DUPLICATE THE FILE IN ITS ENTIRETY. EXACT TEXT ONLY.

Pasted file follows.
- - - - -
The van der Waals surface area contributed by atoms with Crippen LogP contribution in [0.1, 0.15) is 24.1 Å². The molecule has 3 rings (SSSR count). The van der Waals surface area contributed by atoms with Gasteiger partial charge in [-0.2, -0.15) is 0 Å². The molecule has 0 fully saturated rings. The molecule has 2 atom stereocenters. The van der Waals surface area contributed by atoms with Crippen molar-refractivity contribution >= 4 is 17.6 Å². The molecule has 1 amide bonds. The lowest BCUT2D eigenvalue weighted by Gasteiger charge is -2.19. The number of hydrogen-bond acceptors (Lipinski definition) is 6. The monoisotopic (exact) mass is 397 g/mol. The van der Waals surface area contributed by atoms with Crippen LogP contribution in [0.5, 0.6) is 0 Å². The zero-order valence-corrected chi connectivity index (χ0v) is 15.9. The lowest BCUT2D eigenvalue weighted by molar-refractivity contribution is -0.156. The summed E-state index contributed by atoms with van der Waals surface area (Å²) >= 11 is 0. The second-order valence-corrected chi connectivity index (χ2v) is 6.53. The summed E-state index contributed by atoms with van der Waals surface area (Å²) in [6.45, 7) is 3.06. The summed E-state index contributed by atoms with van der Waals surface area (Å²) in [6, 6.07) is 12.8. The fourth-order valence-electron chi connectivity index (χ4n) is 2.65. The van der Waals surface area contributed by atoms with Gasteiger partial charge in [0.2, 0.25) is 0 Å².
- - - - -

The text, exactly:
The van der Waals surface area contributed by atoms with Crippen LogP contribution in [0.1, 0.15) is 24.1 Å². The molecule has 3 rings (SSSR count). The van der Waals surface area contributed by atoms with Gasteiger partial charge in [-0.2, -0.15) is 0 Å². The molecule has 0 fully saturated rings. The molecule has 2 atom stereocenters. The van der Waals surface area contributed by atoms with Crippen molar-refractivity contribution >= 4 is 17.6 Å². The molecule has 1 amide bonds. The lowest BCUT2D eigenvalue weighted by Gasteiger charge is -2.19. The number of hydrogen-bond acceptors (Lipinski definition) is 6. The monoisotopic (exact) mass is 397 g/mol. The van der Waals surface area contributed by atoms with Crippen LogP contribution in [0.5, 0.6) is 0 Å². The zero-order valence-corrected chi connectivity index (χ0v) is 15.9. The lowest BCUT2D eigenvalue weighted by molar-refractivity contribution is -0.156. The summed E-state index contributed by atoms with van der Waals surface area (Å²) >= 11 is 0. The second-order valence-corrected chi connectivity index (χ2v) is 6.53. The summed E-state index contributed by atoms with van der Waals surface area (Å²) in [6.45, 7) is 3.06. The summed E-state index contributed by atoms with van der Waals surface area (Å²) in [6, 6.07) is 12.8. The fourth-order valence-electron chi connectivity index (χ4n) is 2.65. The van der Waals surface area contributed by atoms with Gasteiger partial charge in [0.2, 0.25) is 0 Å².